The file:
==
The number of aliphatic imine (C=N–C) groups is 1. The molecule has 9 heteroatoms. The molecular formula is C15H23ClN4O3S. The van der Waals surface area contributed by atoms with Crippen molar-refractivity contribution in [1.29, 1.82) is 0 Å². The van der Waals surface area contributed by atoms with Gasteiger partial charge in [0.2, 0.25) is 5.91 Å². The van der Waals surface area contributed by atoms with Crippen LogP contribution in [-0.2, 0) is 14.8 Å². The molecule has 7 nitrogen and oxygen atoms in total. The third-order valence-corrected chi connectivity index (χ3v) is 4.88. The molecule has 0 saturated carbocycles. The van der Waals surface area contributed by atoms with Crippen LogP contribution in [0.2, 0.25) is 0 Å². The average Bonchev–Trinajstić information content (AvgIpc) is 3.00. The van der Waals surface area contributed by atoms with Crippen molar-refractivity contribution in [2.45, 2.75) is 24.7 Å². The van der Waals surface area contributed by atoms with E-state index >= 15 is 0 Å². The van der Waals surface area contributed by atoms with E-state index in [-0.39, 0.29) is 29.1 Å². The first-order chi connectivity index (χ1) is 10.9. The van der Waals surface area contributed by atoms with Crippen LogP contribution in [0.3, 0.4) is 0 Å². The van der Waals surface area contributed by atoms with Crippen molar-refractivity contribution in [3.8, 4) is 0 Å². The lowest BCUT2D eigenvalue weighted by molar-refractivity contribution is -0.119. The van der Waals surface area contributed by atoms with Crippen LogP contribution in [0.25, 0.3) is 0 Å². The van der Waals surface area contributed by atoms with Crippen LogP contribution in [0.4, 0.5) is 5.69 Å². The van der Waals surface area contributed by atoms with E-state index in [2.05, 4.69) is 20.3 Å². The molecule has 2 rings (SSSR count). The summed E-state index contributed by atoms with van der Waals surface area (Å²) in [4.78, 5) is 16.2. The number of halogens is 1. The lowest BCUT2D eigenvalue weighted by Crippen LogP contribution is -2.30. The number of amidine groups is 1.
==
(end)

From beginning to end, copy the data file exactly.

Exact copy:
The number of aliphatic imine (C=N–C) groups is 1. The molecule has 9 heteroatoms. The molecular formula is C15H23ClN4O3S. The van der Waals surface area contributed by atoms with Crippen molar-refractivity contribution in [1.29, 1.82) is 0 Å². The van der Waals surface area contributed by atoms with Gasteiger partial charge in [0.2, 0.25) is 5.91 Å². The van der Waals surface area contributed by atoms with Crippen LogP contribution in [-0.2, 0) is 14.8 Å². The molecule has 7 nitrogen and oxygen atoms in total. The third-order valence-corrected chi connectivity index (χ3v) is 4.88. The molecule has 0 saturated carbocycles. The van der Waals surface area contributed by atoms with Crippen LogP contribution in [0.2, 0.25) is 0 Å². The average Bonchev–Trinajstić information content (AvgIpc) is 3.00. The van der Waals surface area contributed by atoms with Crippen molar-refractivity contribution in [2.45, 2.75) is 24.7 Å². The van der Waals surface area contributed by atoms with E-state index >= 15 is 0 Å². The van der Waals surface area contributed by atoms with E-state index in [-0.39, 0.29) is 29.1 Å². The first-order chi connectivity index (χ1) is 10.9. The van der Waals surface area contributed by atoms with Crippen LogP contribution in [0.3, 0.4) is 0 Å². The van der Waals surface area contributed by atoms with Crippen molar-refractivity contribution in [3.8, 4) is 0 Å². The lowest BCUT2D eigenvalue weighted by molar-refractivity contribution is -0.119. The van der Waals surface area contributed by atoms with Crippen LogP contribution in [0.25, 0.3) is 0 Å². The van der Waals surface area contributed by atoms with Crippen LogP contribution in [0.4, 0.5) is 5.69 Å². The van der Waals surface area contributed by atoms with E-state index in [2.05, 4.69) is 20.3 Å². The molecule has 2 rings (SSSR count). The summed E-state index contributed by atoms with van der Waals surface area (Å²) in [4.78, 5) is 16.2. The number of halogens is 1. The lowest BCUT2D eigenvalue weighted by Crippen LogP contribution is -2.30. The number of amidine groups is 1.